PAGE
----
This is why I stopped being an electric bassist in 1979 when my degree work was complete and went to work as an engineer in the inkjet field. But in all the years that followed, I continued to pull my paints and brushes out and dabble around, metaphorically speaking- that is, music became my hobby instead of my vocation.

And now that I have retired from the high-tech field and no longer work at it for a living, I still dabble in engineering as a hobby, when I am not dabbling in bass playing as a hobby. The similarities are manifest, and the most fun happens when I blend the hobbies together. Illustrative examples are available on my website, www.nielsenkillowatt.com.

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According to dictionary.com, art is:

the quality, production, expression, or realm, according to aesthetic principles, of what is beautiful, appealing, or of more than ordinary significance.

Science is usually viewed (to some degree) as “of more than ordinary significance”, and since it is expressed (through findings, observations, data, etc), it can be an art.

At the same time however, I can find several differences between what we consider art and science:

  1. Art is more of an expression of something you want to find or display in your world, while science is more of an expression of something you find to be that way in your world.

  2. While you can determine the outcome of your artwork or poetry, you cannot determine the outcome of your scientific findings.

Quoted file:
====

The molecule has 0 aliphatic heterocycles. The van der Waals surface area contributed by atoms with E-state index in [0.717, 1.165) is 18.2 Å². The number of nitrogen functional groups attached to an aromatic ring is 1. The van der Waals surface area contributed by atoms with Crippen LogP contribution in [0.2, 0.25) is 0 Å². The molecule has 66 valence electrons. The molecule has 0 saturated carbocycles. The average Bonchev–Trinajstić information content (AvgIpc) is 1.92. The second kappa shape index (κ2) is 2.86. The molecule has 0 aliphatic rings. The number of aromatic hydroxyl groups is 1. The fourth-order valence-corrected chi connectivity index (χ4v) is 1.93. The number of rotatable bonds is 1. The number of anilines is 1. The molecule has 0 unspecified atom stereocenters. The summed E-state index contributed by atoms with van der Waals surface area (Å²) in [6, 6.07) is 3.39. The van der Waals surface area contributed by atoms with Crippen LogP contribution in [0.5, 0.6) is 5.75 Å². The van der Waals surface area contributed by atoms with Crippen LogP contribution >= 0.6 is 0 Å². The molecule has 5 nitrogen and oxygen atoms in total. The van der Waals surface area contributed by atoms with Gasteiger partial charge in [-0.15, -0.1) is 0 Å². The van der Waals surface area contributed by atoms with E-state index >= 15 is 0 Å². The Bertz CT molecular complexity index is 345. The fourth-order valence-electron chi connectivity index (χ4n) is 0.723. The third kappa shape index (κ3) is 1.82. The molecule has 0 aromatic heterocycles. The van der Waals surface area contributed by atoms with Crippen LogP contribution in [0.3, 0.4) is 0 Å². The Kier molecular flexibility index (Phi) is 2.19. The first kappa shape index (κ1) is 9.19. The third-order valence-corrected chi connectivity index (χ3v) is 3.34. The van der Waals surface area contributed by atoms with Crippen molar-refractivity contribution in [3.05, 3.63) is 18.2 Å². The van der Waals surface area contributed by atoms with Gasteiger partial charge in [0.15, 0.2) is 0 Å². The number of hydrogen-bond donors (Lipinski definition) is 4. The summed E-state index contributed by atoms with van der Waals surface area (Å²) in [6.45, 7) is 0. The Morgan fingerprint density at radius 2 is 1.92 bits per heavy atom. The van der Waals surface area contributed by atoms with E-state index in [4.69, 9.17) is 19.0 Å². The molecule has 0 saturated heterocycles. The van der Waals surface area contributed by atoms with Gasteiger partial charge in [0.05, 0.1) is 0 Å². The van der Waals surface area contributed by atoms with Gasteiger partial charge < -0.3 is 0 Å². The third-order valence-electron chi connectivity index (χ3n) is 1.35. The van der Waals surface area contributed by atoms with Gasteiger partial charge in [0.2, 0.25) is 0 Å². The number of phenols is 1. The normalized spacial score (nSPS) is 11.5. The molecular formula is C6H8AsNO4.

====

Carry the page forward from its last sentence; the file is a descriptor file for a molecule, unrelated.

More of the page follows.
3. You cannot hypothesize about your artwork, but you can about scientific experimentation. Let me rephrase that, you could make a prediction about your artwork, but that’s not useful or at all surprising when the results come by.

Conclusion: Although science is the expression of what many to believe important, when considering the differences between what we consider to be art vs. science, it seems science isn’t much of an art because art is what you want, while science is what you get.

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  • Sometimes you can get what you want. You want a certain reaction to occur and you get it. Even if you never saw it. But I get the point. Art doesnt have to involve beaty though. Sciience can involve beauty. Jul 6 at 18:47
  • Sure, but the end result (findings or explanations for natural processes) isn’t really created (like a poem), it’s found. With a reaction, you might know the end result, but to say you had the freedom to get what you want is different. When you do something satisfying in science (like a reaction), you may receive some gratification as if you’ve been practicing art. The satisfaction you get from science came to you (in this case) because your desires were in conformity with the way the natural world is. In art, your result was created by you, not by the laws of the universe... Jul 6 at 19:03
  • @Ninnymuggins Yes thats right. I thiink it is an art though to make the laws of Nature stand out. To make them articulate. By means of drawings, graphics, written formulae or just words, thoughtd even, models and of course experiment. Ikn these things one can be free. Jul 6 at 19:13
  • Agreed, that makes sense. Jul 6 at 19:37